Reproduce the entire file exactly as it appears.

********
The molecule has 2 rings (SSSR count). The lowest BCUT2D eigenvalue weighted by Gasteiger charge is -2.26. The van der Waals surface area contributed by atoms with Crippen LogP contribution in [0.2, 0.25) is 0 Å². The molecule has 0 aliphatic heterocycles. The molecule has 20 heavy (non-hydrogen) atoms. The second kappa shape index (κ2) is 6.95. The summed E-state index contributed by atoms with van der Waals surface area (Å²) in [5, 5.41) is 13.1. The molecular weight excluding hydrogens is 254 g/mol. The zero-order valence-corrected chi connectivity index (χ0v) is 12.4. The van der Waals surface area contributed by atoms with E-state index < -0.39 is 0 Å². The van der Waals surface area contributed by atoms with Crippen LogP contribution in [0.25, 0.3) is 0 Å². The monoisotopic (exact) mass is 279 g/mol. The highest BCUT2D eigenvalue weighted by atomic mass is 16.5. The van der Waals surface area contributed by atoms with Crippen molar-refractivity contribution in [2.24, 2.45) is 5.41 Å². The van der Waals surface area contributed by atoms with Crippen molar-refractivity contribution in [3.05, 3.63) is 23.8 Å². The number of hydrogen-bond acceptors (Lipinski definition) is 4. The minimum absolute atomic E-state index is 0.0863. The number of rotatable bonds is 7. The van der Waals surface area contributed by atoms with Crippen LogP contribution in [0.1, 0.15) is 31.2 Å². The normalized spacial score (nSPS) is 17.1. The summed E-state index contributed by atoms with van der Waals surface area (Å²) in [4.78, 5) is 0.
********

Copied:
The molecule has 2 rings (SSSR count). The lowest BCUT2D eigenvalue weighted by Gasteiger charge is -2.26. The van der Waals surface area contributed by atoms with Crippen LogP contribution in [0.2, 0.25) is 0 Å². The molecule has 0 aliphatic heterocycles. The molecule has 20 heavy (non-hydrogen) atoms. The second kappa shape index (κ2) is 6.95. The summed E-state index contributed by atoms with van der Waals surface area (Å²) in [5, 5.41) is 13.1. The molecular weight excluding hydrogens is 254 g/mol. The zero-order valence-corrected chi connectivity index (χ0v) is 12.4. The van der Waals surface area contributed by atoms with E-state index < -0.39 is 0 Å². The van der Waals surface area contributed by atoms with Crippen LogP contribution in [0.25, 0.3) is 0 Å². The monoisotopic (exact) mass is 279 g/mol. The highest BCUT2D eigenvalue weighted by atomic mass is 16.5. The van der Waals surface area contributed by atoms with Crippen molar-refractivity contribution in [2.24, 2.45) is 5.41 Å². The van der Waals surface area contributed by atoms with Crippen molar-refractivity contribution in [3.05, 3.63) is 23.8 Å². The number of hydrogen-bond acceptors (Lipinski definition) is 4. The minimum absolute atomic E-state index is 0.0863. The number of rotatable bonds is 7. The van der Waals surface area contributed by atoms with Crippen LogP contribution in [0.1, 0.15) is 31.2 Å². The normalized spacial score (nSPS) is 17.1. The summed E-state index contributed by atoms with van der Waals surface area (Å²) in [4.78, 5) is 0.